The Mennonites of Hereford Twp, Berks Co and Hempfield Twp (earlier Manor Twp) Lancaster CO probably came on the same ship in 1715 as both groups were in their permanent locations by 1716.  There was a close relationship between the two groups that is hard to explain otherwise.  The Hempfield Mennonites were mostly from the Mennonite settlement of Ibersheimmerhof on the east side of the Rhine.  Jacob Flury and others were from Mennonite settlements on the west side of the Rhine.  There was contact and inner-marriage between the two groups in PA even though there was some distance between their two locations.  They attended churches that were in different Mennonite conferences (Franconia and Lancaster).  John Furry, a neighbor of Henry Neff in Hempfield Twp. had a survey of his property conducted June 22 1716.  The 1717 tax list showed both Henry Neff and John Furry.  Those who went to Berks were there by 1716.   

     The following are some of the intermarriages:  Henry Strickler Sr. of Hempfield Twp, Lancaster County married Susanna Stauffer of Hereford Twp, Berks County.  Susanna Stauffer’s family owned property adjoining the Ulrich Beidler property in Hereford Twp. Berks County.  Anna Beidler, daughter of Ulrich Beidler, married Henry Strickler Jr., son of Henry Strickler and Susanna Stauffer of Hempfield Twp.  That also helps to explain how Abraham Flury of Berks County and Susanna Neff of Lancaster County met. 


     There is quite a contrast between religious life in Europe in the 17th and 18th century and life in colonial Philadelphia (Berks) County in the late 17th century and the early 18th century.  In Europe the authorities kept tight control over religious beliefs and practices. Severe consequences resulted in disobeying the authorities. In Europe there was not much interaction between the various religious sects.  (See German and Swiss section for details).  In Berks CO the various sects cooperated and got along well.  Other parts of New England had witch hunts and gave severe punishment for minor infractions.  The earliest settlers (Quakers, Dutch and Swiss) were all pacifists and that might explain it.         

     There were 10 Indian tribes with 6,000 members in 1681 when the English Quakers arrived.  The Berks C0 settlers reported favorable relations with the Indians. This is due in large part to Conrad Weiser (1696-1760), the settlers and the local Delaware Indians.  Conrad and his parents landed in New York in 1710 and settled near Womelsdorf in Berks C0).  He learned the Indian language and became an interpreter.  He could communicate their beliefs in God (Great Spirit) to others.  When under the influence of liquors or treated unfairly, the Indians became enraged, fought and acted miserably.       

           In 1742 a meeting of church leaders (Mennonites, Friends, Lutherans, Moravians, German Baptists, Swenkfelders and Separatists) was in progress when three Indians from the Delaware tribe presented themselves for baptism.  Christian Henry Rauch baptized them in Kaufman’s Creek.  They were renamed Abraham, Isaac and Jacob.  They were said to have been immediately filled with the spirit of God and very joyous (Gehman).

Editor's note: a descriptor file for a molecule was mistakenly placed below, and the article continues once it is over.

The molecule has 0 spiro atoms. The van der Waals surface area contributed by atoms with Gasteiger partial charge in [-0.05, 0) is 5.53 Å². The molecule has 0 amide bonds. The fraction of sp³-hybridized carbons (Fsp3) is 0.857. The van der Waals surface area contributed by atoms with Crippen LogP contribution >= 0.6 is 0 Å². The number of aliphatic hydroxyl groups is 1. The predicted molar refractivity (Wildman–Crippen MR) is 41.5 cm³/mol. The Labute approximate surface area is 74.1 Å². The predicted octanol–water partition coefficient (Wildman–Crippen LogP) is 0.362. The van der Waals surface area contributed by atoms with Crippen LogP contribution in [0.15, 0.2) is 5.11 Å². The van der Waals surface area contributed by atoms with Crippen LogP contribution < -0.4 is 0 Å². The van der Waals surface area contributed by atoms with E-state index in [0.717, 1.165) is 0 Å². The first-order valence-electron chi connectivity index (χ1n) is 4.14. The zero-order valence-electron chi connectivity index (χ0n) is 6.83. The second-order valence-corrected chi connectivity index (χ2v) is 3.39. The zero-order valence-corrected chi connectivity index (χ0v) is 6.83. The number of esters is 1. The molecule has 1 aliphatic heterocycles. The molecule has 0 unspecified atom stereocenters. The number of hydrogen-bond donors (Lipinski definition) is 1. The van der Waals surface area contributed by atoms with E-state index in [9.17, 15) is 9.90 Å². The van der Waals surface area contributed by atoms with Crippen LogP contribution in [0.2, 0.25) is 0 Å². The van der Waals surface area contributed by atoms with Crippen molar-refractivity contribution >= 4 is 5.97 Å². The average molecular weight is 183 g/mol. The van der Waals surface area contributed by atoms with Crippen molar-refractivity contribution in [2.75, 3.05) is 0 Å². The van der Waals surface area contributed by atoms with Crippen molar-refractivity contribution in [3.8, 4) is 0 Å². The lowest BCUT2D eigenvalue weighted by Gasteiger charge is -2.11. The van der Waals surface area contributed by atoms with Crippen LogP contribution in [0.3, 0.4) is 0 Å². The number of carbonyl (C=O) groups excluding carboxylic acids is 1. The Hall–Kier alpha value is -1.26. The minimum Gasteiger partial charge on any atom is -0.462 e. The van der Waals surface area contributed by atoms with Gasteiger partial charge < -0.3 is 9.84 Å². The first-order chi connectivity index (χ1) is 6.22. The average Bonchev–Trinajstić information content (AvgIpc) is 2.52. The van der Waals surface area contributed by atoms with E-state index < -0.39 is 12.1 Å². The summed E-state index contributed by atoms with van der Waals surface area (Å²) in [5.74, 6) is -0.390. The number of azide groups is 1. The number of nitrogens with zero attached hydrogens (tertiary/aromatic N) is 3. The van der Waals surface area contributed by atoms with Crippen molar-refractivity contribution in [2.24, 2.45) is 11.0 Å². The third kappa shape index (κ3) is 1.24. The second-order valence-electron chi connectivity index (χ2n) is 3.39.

In 2000, I made email contact with a Mennonite who was in charge of the early immigrant records in Germantown going back to 1683.  He said he had seen the name Jacob Flury in the Germantown files and offered to meet me in Philadelphia if I would contact him at least two weeks in advance.  I was attending a meeting in April in 2002.  Three weeks before my scheduled meeting, I tried to contact him by email.  His email address was no longer valid and all efforts to find him failed.  I had no address or telephone number for him.   While in Philadelphia, I went to the Germantown address.  There was one staff person and two volunteers who had nothing to do with the historical records which were warehoused upstairs.  These old records filled two complete rooms and were kept in file cabinets and in boxes stacked on shelves reaching to the ceiling.  That area was used only for scheduled meetings and appointments had to be made in advance.  She could not remember the name of the man in charge and tried to find his name and phone number in the files without success.  He lived outside Philadelphia in a nearby town where he taught something.          


      No one would question the name Jacob except for two published books that incorrectly named the father of Abraham.   

JOHN FORRY:  John Forrer//Forry/Furry is identified by John F. Murray in the 1991 NEFF NAF FAMILY as being the father of Abraham Flury based on circumstantial evidence.  He surmised that John Furry a neighbor of Henry Neff of Hempfield Twp, Lancaster Co, father of Susanna must be the father of Abraham Flury.  The Furry and Neff family were neighbors in Hempfield Twp and had been since about 1716.  Henry Neff II, (Susanna’s brother) was a witness to the John Furry will.  John Furry also had a son named Abraham.  John Furry bought land in Hellam Twp in York County near Abraham and Susanna Flury.  Mr. Murray concluded that Abraham Flury was the son of John Furry.  The authors have since acknowledged the error.  The book is well written with pictures and illustrations that portray the Naf/Neff family in Switzerland, Germany and Lancaster PA.           

PIERRE FLEURY: Walter Q. Bunderman (FL0RY, FLORA, FLEURY).